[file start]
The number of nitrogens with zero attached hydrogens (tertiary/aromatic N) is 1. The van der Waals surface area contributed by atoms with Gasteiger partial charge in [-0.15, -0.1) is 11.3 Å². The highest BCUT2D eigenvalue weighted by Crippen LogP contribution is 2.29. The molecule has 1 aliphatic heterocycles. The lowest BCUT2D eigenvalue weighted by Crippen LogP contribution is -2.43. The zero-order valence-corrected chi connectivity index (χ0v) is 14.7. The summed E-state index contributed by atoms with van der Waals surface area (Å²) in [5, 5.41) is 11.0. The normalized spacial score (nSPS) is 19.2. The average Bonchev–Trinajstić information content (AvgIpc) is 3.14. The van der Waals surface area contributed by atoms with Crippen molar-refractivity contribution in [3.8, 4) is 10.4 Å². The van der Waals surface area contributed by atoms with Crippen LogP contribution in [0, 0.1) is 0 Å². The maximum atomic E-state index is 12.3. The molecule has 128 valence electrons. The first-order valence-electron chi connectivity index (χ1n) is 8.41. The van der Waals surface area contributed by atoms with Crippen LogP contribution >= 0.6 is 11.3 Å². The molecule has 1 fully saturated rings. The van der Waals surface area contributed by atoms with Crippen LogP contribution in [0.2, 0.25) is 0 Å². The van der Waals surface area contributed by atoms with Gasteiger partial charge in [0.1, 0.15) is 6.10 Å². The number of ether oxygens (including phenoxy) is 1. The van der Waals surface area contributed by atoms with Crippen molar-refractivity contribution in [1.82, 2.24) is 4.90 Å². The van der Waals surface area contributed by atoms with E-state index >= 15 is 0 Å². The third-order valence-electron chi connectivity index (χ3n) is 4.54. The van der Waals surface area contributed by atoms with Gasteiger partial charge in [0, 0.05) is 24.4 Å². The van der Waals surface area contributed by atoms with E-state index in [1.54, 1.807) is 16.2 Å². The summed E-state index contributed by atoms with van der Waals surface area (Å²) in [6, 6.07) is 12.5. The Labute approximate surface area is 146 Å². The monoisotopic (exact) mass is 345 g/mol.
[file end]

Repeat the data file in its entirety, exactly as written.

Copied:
The number of nitrogens with zero attached hydrogens (tertiary/aromatic N) is 1. The van der Waals surface area contributed by atoms with Gasteiger partial charge in [-0.15, -0.1) is 11.3 Å². The highest BCUT2D eigenvalue weighted by Crippen LogP contribution is 2.29. The molecule has 1 aliphatic heterocycles. The lowest BCUT2D eigenvalue weighted by Crippen LogP contribution is -2.43. The zero-order valence-corrected chi connectivity index (χ0v) is 14.7. The summed E-state index contributed by atoms with van der Waals surface area (Å²) in [5, 5.41) is 11.0. The normalized spacial score (nSPS) is 19.2. The average Bonchev–Trinajstić information content (AvgIpc) is 3.14. The van der Waals surface area contributed by atoms with Crippen molar-refractivity contribution in [3.8, 4) is 10.4 Å². The van der Waals surface area contributed by atoms with Crippen LogP contribution in [0, 0.1) is 0 Å². The maximum atomic E-state index is 12.3. The molecule has 128 valence electrons. The first-order valence-electron chi connectivity index (χ1n) is 8.41. The van der Waals surface area contributed by atoms with Crippen LogP contribution >= 0.6 is 11.3 Å². The molecule has 1 fully saturated rings. The van der Waals surface area contributed by atoms with Crippen LogP contribution in [0.2, 0.25) is 0 Å². The van der Waals surface area contributed by atoms with Gasteiger partial charge in [0.1, 0.15) is 6.10 Å². The number of ether oxygens (including phenoxy) is 1. The van der Waals surface area contributed by atoms with Crippen molar-refractivity contribution in [1.82, 2.24) is 4.90 Å². The van der Waals surface area contributed by atoms with E-state index >= 15 is 0 Å². The third-order valence-electron chi connectivity index (χ3n) is 4.54. The van der Waals surface area contributed by atoms with Gasteiger partial charge in [0, 0.05) is 24.4 Å². The van der Waals surface area contributed by atoms with E-state index in [1.54, 1.807) is 16.2 Å². The summed E-state index contributed by atoms with van der Waals surface area (Å²) in [6, 6.07) is 12.5. The Labute approximate surface area is 146 Å². The monoisotopic (exact) mass is 345 g/mol.